Dreams Of The Major Leagues End with World War II

by Arthur Cotterell

Back in the 1930's, Summit High School athletics enjoyed a period of almost unlimited success, winning championships in football, basketball, and baseball year after year. Throughout this period, two names that were constantly in the newspapers were Arthur "Lefty' Vivian and Robert "Bull" Brydon, as they led the teams to championships every year that they were in high school. Both were all-state baseball players. Both were stars as they played in college. And both were good enough to be signed by major league teams, Vivian by the Yankees, Brydon by the Brooklyn Dodgers. Both went into the Marine Corps in the early stages of World War II and, sadly, both had their careers cut short by the war, Vivian being killed in the South Pacific in 1944, and Brydon suffering serious wounds, also in the Pacific, which kept him from continuing on to Ebbets Field after the war.

"Lefty" Vivian and "Bull" Brydon led Summit to titles in 1936,1937, and 1938 in the Little Five Conference (later to be called the Suburban Conference when Verona was added in 1940). The Hilltoppers, under legendary Coach Elwood Cornog, won the baseball title all three years that Vivian and Brydon played, as well as co-championships in football and basketball in their senior year.

Vivian was a top pitcher for the team from his sophomore year on. In his senior year he was the top pitcher in the Little Five Conference (composed of Millburn, Madison, Caldwell, and Glen Ridge, as well as Summit). Because he was an outstanding hitter he played the outfield when not pitching, leading the team in hitting in his senior year with a .432 batting average. He was closely followed by the power hitting Brydon. Both were selected for the All-State baseball team by the Newark Sunday Call. In an editorial on the sports page of the Summit Herald writer Bill Lucas praised them as all-around athletes saying:

"Art 'Lefty' Vivian and Bob 'Bull' Brydon have played their last game of scholastic baseball and in years to come students will recall their feats on the athletic field."

Both Vivian and Brydon had attracted the interest of major league teams, and before the school year had finished both were brought over to the Polo Grounds by the New York Giants for tryouts. Vivian received offers from the Giants, the New York Yankees, and the Boston Red Sox. Coach Cornog, talking several years after Vivian had pitched at Summit High School, was quoted in the Summit Herald in 1943 as saying that "Vivian was the most capable twirler he had ever had." It was becoming evident they were on a fast track to major league baseball.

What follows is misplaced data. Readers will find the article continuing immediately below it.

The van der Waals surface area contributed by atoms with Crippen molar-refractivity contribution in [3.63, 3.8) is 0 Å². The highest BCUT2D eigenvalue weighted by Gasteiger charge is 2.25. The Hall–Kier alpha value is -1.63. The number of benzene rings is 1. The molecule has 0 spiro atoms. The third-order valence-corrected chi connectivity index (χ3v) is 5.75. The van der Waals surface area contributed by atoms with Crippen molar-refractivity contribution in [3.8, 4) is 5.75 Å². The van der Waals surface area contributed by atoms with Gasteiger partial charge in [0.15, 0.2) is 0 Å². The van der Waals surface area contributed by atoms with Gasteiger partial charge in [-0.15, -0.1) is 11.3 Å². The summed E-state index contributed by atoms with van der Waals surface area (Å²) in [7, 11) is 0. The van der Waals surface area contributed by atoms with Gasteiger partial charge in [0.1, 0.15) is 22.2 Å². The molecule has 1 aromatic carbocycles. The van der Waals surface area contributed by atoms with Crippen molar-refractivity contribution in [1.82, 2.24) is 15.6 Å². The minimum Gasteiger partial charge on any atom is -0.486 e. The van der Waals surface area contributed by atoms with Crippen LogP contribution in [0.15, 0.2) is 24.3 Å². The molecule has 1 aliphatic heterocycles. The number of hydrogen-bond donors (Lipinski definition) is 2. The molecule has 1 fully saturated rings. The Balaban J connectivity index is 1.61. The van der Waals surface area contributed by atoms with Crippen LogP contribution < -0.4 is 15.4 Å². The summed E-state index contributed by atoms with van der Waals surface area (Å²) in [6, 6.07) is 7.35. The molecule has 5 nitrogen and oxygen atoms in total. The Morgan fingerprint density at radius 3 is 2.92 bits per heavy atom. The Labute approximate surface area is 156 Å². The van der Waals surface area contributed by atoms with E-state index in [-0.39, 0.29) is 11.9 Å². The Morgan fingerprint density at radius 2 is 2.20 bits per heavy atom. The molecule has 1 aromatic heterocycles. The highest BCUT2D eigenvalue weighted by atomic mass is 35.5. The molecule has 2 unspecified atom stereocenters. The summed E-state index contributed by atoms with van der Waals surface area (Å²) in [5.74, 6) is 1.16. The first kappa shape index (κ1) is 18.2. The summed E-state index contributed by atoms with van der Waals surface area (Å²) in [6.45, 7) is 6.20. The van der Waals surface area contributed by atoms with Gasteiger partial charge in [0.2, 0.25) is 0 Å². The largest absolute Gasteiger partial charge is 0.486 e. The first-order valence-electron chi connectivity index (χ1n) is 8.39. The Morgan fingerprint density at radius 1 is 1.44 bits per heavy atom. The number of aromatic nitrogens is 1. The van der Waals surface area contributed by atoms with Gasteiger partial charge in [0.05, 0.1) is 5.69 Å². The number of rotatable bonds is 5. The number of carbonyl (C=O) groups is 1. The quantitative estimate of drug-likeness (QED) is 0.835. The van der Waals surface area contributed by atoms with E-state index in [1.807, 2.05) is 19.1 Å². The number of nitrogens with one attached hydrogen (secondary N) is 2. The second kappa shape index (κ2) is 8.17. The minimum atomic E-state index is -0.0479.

In the Fall of 1938 Vivian entered Wake Forest College in North Carolina, and there began another very success- ful baseball career. In his senior year he pitched Wake Forest to the league championship by defeating Duke University in the season's final game. As he had in high school. Vivian played the outfield when not pitching, and batted over 400. At the conclusion of his senior year Vivian signed with the New York Yankees, who had been closely watching his career develop.

In his last weeks at Wake Forest, with the Second World War now raging, Vivian had been sworn in to the Marine Corps, and his professional career got underway while he was waiting to be called up by the Marines. He was assigned by the Yankees to their top farm club, the Newark Bears. The Bears then sent him to Amsterdam, New York, to pitch in the Canadian-American League. While there for only a few weeks, he won three games, two by shutouts, before being called to active duty by the Marines.

Meanwhile, "Bull" Brydon was following the same path as Vivian, entering Seton Hall College and playing baseball on the same team with All-American basketball player Bob Davies and future major league player, and future television star, "Chuck" Connors. Brydon followed up his career at Seton Hall by signing with the Brooklyn Dodgers. Like Vivian, Brydon got off to a fast start in professional baseball, playing at Valdosta, Georgia, in the Georgia-Florida League. As the Summit Herald said in 1943 "both Vivian and Brydon appeared headed for major league baseball until the war nipped such goals"

Vivian entered the Marine Corps in July of 1942, was commissioned a Second Lieutenant in October of that year, and was sent to the Pacific Theater of war in December. He was promoted to First Lieutenant in June, 1943. While in the South Pacific he was able to do some pitching for a Navy-Marine All-Star team. Meanwhile, following the same path as his high school buddy, Brydon had also joined the Marines, been promoted to Sergeant, and was also serving in the Pacific.

In August of 1944 Lieutenant Arthur Vivian was killed after having been engaged in the invasion of Guam. Sergeant Robert Brydon was seriously wounded while serving in the Pacific, wounds that would eventually terminate his base- ball career.

Anyone who had played for Coach Elwood Cornog in the 1940's and 1950's had often heard of the exploits of "Lefty" Vivian and "Bull" Brydon, two of the greatest athletes to ever come out of Summit High School.

Summit fans must often have wondered what might have been. Perhaps in the 1947 or 1949 World Series it might have been Brooklyn Dodger right fielder "Bull" Brydon facing New York Yankee pitcher "Lefty" Vivian. It was certainly a good possibility, as they were on a fast track to major league baseball. What would the accounts by the Summit Herald have had to say about the local heroes who had now reached the major leagues?

Many young men had their careers untracked, some wounded, some killed, all with lives interrupted. As Memorial Day approaches we should remember all who served in this and other wars. We owe them a debt of gratitude.